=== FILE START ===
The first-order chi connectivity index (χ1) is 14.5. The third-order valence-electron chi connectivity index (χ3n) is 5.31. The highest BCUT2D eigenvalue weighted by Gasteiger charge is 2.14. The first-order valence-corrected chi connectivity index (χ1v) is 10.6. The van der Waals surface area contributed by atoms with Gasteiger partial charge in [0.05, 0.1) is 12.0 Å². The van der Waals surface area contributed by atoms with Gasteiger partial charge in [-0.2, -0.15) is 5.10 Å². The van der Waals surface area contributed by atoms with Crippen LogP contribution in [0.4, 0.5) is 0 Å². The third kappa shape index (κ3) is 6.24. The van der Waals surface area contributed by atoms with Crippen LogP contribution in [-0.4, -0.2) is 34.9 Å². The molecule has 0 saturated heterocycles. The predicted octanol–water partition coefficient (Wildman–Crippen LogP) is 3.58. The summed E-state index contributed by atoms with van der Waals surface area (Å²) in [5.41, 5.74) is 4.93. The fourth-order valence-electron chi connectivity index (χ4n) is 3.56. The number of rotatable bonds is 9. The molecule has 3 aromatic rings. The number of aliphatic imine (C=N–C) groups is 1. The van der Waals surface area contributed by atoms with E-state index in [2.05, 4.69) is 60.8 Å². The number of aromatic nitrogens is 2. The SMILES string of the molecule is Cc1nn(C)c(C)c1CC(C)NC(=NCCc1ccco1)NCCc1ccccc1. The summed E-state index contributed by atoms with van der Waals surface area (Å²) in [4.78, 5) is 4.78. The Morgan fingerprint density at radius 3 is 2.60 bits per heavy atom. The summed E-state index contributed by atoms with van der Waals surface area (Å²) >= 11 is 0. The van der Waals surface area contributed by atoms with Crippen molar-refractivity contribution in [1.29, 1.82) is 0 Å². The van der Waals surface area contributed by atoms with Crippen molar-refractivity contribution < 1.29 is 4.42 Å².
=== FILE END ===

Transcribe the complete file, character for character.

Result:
The first-order chi connectivity index (χ1) is 14.5. The third-order valence-electron chi connectivity index (χ3n) is 5.31. The highest BCUT2D eigenvalue weighted by Gasteiger charge is 2.14. The first-order valence-corrected chi connectivity index (χ1v) is 10.6. The van der Waals surface area contributed by atoms with Gasteiger partial charge in [0.05, 0.1) is 12.0 Å². The van der Waals surface area contributed by atoms with Gasteiger partial charge in [-0.2, -0.15) is 5.10 Å². The van der Waals surface area contributed by atoms with Crippen LogP contribution in [0.4, 0.5) is 0 Å². The third kappa shape index (κ3) is 6.24. The van der Waals surface area contributed by atoms with Crippen LogP contribution in [-0.4, -0.2) is 34.9 Å². The molecule has 0 saturated heterocycles. The predicted octanol–water partition coefficient (Wildman–Crippen LogP) is 3.58. The summed E-state index contributed by atoms with van der Waals surface area (Å²) in [5.41, 5.74) is 4.93. The fourth-order valence-electron chi connectivity index (χ4n) is 3.56. The number of rotatable bonds is 9. The molecule has 3 aromatic rings. The number of aliphatic imine (C=N–C) groups is 1. The van der Waals surface area contributed by atoms with E-state index in [2.05, 4.69) is 60.8 Å². The number of aromatic nitrogens is 2. The SMILES string of the molecule is Cc1nn(C)c(C)c1CC(C)NC(=NCCc1ccco1)NCCc1ccccc1. The summed E-state index contributed by atoms with van der Waals surface area (Å²) in [4.78, 5) is 4.78. The Morgan fingerprint density at radius 3 is 2.60 bits per heavy atom. The summed E-state index contributed by atoms with van der Waals surface area (Å²) >= 11 is 0. The van der Waals surface area contributed by atoms with Crippen molar-refractivity contribution in [1.29, 1.82) is 0 Å². The van der Waals surface area contributed by atoms with Crippen molar-refractivity contribution < 1.29 is 4.42 Å².